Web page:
|A lot of datasets these days come in the form of large and complex networks. They describe intricate systems with entities being modeled as nodes and their relationships as edges. These networks contain a wealth of information, but that information is often hidden within network patterns which are difficult to uncover. While deciphering these patterns is crucial, computational analyses of large networks are often intractable. So, many questions we ask about the world cannot be answered exactly even with unlimited compute power and time. Our only hope is to answer these questions approximately (i.e., heuristically) and prove how far the approximate answer is from the exact one in the worst case. So far, a majority of scalable heuristics for network analysis consider only simple descriptors of a network such as node count and degree, capturing only its lower-order connectivity patterns. But they suffer from a severe limitation: two networks can appear similar when viewed through the lens of simple descriptors, but can reveal a very different connectivity structure when we change the lens to include higher-order descriptors called graphlets (small subgraphs). While this limitation has been known for some time, nothing could be done because this was a tough nut to crack. A scalable technique for uncovering higher-order organization of large networks - at the level of graphlets - was not on the horizon. But to my surprise, I came across a recent article by Benson et al. titled "Higher-order organization of complex networks" in Science (2016) where they propose a new framework for clustering networks on the basis of higher-order connectivity patterns, with guarantees on the optimality of obtained clusters and which scales to billions of edges. This is such an amazing result. Kudos to Benson at al.|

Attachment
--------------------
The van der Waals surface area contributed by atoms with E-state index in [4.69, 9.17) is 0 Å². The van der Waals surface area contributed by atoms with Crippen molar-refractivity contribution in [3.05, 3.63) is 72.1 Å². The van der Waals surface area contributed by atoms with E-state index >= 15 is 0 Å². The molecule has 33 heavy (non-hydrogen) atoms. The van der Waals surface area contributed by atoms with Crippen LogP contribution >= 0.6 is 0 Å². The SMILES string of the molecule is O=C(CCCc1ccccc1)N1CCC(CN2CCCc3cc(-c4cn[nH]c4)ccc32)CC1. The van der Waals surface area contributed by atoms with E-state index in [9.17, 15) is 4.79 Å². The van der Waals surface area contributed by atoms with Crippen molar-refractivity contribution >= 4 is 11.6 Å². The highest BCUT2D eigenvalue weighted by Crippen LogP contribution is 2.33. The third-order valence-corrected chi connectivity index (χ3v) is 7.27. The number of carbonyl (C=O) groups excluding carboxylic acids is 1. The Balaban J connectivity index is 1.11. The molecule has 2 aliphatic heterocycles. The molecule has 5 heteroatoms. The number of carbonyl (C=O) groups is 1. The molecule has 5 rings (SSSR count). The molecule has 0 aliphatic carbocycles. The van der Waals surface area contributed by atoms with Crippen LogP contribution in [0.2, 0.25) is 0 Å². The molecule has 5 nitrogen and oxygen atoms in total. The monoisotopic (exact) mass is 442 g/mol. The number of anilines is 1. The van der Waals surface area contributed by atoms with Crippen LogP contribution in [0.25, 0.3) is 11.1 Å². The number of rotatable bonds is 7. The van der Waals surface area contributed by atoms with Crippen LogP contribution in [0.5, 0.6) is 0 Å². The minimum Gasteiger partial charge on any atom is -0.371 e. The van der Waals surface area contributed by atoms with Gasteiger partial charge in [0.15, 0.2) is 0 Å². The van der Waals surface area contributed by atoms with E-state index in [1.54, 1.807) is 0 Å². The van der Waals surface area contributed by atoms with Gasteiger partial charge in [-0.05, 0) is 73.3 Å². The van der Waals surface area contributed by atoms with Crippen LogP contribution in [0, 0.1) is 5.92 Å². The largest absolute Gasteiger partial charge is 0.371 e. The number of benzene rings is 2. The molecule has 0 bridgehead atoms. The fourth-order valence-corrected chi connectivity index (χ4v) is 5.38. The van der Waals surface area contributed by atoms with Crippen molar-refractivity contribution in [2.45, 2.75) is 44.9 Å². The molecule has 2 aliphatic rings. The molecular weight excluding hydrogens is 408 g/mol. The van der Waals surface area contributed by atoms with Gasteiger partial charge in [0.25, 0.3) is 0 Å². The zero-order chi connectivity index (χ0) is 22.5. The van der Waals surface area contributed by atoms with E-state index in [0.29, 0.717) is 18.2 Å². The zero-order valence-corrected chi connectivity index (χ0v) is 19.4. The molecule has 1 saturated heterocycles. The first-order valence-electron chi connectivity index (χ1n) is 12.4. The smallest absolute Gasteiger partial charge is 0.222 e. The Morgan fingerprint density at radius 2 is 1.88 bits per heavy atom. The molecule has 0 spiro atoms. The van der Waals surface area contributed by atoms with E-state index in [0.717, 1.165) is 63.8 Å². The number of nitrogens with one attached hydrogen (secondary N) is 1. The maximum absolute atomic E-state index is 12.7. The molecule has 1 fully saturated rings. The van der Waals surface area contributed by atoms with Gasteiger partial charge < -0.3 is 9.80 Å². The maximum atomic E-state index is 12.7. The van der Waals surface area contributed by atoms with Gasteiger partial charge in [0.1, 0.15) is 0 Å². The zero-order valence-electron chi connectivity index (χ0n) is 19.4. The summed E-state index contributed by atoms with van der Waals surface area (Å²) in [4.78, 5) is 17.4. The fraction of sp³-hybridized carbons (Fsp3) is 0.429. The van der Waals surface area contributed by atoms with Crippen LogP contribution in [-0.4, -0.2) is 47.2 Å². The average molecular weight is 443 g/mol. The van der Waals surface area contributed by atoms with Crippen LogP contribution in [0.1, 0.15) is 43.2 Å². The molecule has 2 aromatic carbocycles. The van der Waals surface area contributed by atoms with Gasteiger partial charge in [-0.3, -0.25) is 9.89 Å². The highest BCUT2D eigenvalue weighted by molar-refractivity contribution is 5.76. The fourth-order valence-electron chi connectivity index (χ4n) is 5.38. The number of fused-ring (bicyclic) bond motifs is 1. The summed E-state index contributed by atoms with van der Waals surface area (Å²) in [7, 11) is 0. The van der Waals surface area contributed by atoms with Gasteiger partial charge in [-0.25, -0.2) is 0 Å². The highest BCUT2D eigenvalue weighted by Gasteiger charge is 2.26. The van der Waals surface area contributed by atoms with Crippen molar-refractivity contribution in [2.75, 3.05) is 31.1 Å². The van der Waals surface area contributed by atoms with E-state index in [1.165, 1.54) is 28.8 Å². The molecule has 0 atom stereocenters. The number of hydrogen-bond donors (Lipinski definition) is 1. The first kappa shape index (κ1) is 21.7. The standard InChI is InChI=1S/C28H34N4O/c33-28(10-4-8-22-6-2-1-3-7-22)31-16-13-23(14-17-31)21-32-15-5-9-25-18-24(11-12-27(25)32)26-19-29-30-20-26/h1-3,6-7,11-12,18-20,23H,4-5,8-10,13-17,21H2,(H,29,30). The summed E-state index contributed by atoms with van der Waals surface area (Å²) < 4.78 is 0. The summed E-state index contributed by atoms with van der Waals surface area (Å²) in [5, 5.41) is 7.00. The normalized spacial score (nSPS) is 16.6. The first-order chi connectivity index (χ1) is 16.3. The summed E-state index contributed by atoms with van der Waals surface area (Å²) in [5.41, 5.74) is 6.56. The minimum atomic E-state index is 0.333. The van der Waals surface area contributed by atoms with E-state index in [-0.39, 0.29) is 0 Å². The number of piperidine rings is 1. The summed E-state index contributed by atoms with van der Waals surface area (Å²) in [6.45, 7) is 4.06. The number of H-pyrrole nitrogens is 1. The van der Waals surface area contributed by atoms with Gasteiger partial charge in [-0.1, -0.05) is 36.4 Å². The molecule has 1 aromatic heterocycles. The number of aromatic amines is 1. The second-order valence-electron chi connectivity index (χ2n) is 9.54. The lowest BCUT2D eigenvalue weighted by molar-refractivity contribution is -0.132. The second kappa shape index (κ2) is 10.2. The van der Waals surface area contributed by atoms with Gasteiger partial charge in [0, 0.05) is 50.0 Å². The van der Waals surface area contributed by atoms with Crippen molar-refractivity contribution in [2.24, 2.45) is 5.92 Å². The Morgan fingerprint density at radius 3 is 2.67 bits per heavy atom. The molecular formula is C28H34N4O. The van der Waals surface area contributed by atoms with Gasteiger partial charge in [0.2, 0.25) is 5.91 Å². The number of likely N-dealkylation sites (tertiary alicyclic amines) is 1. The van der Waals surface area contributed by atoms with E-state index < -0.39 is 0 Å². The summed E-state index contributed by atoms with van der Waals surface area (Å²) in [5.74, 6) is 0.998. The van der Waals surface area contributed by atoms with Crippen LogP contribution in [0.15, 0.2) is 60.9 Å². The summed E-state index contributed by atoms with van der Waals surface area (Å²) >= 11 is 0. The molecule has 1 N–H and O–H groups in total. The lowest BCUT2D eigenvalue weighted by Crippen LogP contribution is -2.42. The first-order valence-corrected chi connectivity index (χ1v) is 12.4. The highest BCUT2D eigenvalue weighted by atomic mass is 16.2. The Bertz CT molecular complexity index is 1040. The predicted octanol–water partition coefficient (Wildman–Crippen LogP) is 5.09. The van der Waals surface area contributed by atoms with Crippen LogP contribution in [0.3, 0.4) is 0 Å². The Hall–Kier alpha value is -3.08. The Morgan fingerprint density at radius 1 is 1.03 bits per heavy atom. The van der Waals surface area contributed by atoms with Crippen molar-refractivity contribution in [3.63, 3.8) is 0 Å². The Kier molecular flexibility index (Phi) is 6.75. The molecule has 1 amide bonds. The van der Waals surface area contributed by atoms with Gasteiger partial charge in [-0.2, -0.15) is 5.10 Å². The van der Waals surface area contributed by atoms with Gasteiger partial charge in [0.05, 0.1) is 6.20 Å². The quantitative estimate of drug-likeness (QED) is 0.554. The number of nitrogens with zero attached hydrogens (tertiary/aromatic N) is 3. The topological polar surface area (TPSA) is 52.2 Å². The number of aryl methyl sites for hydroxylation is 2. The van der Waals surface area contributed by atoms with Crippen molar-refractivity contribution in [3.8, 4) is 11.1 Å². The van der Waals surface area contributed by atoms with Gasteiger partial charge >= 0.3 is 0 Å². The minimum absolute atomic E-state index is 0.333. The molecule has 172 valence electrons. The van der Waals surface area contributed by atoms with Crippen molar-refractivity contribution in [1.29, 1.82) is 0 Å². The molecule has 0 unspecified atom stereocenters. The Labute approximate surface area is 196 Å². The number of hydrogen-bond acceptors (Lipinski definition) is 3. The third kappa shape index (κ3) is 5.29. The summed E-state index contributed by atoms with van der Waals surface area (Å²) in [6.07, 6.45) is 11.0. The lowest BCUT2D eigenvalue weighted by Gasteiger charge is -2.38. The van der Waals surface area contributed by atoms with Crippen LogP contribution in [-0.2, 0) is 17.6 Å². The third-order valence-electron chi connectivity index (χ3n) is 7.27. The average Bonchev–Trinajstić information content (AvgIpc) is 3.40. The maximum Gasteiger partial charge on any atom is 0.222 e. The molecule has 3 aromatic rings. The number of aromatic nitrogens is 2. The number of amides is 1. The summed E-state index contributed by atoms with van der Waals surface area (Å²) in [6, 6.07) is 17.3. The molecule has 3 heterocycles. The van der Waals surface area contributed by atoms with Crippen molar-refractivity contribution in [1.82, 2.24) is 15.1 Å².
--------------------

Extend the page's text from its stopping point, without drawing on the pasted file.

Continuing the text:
- Benson, A. R., Gleich, D. F., & Leskovec, J. (2016). Higher-order organization of complex networks. Science, 353(6295), 163-166.
|Extreme theorem-proving!!! Researchers have solved a single math problem (boolean Pythagorean Triples problem) using brute-force (SAT solvers on supercomputers, yay!), producing the largest proof ever - over 200 terabytes in uncompressed length. How did they check it? If a computer generated proof is too big for humans to check, what cab be said of its epistemic status? That aside, this is big deal. It shows how far we have come since the time when the SAT problem's NP-completeness was understood in the early 1970's. We seem to be readily embracing SAT solvers instead of avoiding them like plague for tractability reasons. The solver community is optimistic that they can solve most SAT problems arising in practical applications. Confused? An explanation for this gap is provided by Dick Lipton in one of his blog entries.|
|The lab that I consider my academic home at Georgia Tech was recently in the news for yet another epic feat. They developed and deployed an AI teaching assistant (TA) called Jill that the students could not tell from the other human TA's until it was announced at the end of the semester. The best part, Jill was TA'ing for an AI course!! It was also featured in the Washington Post.|